The debate then rapidly shifted for us onto the consequences of Basel III; put in its simplest form, the level of CVA included within the Basel proposals would have had the effect of making those very derivatives that had been ‘saved’ for corporates through the battle on EMIR and Dodd-Frank economically unattractive, because of the level of credit charge that would be included. Within Europe our push for some modification to the CVA assumptions within Basel III has led to the European Parliament supporting the proposition that there should in effect be a read-across from the EMIR exemption to the application of CVA under CRD IV/CRR. Whilst nothing is certain at present in Brussels we are reasonably confident that such an exemption from CVA could survive the trialogue process.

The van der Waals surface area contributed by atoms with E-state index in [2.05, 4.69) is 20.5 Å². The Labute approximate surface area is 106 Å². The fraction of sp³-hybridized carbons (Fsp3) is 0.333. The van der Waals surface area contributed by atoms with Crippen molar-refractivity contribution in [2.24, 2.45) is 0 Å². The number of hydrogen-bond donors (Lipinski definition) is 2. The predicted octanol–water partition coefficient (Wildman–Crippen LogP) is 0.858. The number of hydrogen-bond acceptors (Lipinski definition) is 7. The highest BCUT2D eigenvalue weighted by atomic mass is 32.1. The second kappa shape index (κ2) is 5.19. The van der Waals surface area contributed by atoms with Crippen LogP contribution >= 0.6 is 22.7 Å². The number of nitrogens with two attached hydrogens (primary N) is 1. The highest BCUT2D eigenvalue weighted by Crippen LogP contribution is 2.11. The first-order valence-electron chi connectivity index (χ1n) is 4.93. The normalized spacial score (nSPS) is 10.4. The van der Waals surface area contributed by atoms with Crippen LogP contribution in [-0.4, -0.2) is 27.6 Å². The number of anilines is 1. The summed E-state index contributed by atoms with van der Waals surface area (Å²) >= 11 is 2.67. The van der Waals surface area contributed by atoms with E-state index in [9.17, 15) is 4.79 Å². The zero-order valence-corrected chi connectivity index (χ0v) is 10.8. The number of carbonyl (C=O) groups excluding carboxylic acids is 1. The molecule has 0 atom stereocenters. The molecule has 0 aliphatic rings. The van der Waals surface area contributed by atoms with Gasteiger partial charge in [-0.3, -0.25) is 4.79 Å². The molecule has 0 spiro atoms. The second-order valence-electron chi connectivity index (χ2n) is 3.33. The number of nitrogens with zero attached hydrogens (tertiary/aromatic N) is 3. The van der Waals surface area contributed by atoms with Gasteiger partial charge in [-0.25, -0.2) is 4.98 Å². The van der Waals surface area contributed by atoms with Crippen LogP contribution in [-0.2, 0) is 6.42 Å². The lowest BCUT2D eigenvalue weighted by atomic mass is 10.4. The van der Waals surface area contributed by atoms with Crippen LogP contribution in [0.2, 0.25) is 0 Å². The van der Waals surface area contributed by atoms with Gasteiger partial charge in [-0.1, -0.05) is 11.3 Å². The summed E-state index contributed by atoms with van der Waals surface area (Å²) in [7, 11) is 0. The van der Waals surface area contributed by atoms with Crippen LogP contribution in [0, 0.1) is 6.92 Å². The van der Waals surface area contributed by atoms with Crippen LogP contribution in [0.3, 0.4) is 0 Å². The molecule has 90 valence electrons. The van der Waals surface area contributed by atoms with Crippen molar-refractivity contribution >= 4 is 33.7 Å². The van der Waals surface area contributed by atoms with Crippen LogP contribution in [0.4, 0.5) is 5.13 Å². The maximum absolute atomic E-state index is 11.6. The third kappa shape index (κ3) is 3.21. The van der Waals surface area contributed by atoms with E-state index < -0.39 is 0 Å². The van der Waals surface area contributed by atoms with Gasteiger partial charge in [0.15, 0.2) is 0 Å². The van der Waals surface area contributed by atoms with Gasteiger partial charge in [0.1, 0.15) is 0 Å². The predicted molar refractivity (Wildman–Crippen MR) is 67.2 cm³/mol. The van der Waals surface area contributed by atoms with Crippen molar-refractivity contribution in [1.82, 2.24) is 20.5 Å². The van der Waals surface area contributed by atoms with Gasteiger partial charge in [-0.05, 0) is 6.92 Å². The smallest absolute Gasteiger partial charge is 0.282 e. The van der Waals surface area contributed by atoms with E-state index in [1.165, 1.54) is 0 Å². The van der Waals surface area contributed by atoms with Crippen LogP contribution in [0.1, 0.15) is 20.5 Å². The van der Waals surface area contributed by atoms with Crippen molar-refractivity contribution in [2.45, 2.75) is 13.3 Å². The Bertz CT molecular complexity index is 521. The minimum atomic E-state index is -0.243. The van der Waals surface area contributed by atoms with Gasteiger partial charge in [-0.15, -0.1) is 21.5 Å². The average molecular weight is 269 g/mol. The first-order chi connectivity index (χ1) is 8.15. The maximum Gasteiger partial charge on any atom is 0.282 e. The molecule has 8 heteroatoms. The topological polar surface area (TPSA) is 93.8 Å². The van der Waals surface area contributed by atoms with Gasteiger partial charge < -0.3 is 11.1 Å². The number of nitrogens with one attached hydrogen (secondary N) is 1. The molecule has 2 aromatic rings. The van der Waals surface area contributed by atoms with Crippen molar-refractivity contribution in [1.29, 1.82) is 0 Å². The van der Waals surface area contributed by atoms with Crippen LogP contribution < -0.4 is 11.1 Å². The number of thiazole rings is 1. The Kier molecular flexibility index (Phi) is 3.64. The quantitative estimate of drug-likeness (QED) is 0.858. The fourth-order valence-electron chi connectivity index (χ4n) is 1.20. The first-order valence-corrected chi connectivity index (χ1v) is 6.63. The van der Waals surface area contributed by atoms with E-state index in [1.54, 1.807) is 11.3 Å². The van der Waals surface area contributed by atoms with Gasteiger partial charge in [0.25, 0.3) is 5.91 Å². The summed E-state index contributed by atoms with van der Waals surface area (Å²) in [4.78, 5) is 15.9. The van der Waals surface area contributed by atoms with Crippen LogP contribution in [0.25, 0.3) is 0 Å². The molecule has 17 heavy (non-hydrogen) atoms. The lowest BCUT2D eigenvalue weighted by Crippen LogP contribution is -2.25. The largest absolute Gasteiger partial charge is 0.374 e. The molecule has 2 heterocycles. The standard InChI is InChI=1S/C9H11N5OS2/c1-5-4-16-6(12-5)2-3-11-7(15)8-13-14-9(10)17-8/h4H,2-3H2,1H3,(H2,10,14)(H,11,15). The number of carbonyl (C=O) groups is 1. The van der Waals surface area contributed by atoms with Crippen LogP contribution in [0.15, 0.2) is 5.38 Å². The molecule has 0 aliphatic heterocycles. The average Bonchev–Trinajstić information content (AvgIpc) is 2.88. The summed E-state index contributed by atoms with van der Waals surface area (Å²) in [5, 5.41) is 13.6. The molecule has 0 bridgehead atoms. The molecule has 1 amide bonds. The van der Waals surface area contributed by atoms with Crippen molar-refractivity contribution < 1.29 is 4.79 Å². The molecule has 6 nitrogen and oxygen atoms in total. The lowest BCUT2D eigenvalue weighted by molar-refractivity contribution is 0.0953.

So we won the battle (creating the EMIR exemption) and may even win the war (protecting the economic value of the EMIR exemption from the CVA impact in CRD IV/CRR). But where does this leave us in the wider context of a global financial system about which we should be hugely concerned? It is perhaps worth putting down a few markers against which subsequent events can be assessed:

• There will continue to be pressure to shift derivative transactions onto exchanges. My impression is that however cogent were the arguments we and others made for the exemption, the supervisory authorities still don’t ‘get’ why corporates (non-financial end users) are different from the financial players within the financial system. I have argued elsewhere that this is partly because of regulatory capture.
• Corporates are faced with a banking system that is under siege. Credit risks associated with banks are such that many corporates struggle to manage their exposure and (as a non executive director) I see organisations with which I am involved having to debate relaxing their standards or keeping cash under the corporate mattress or its equivalent.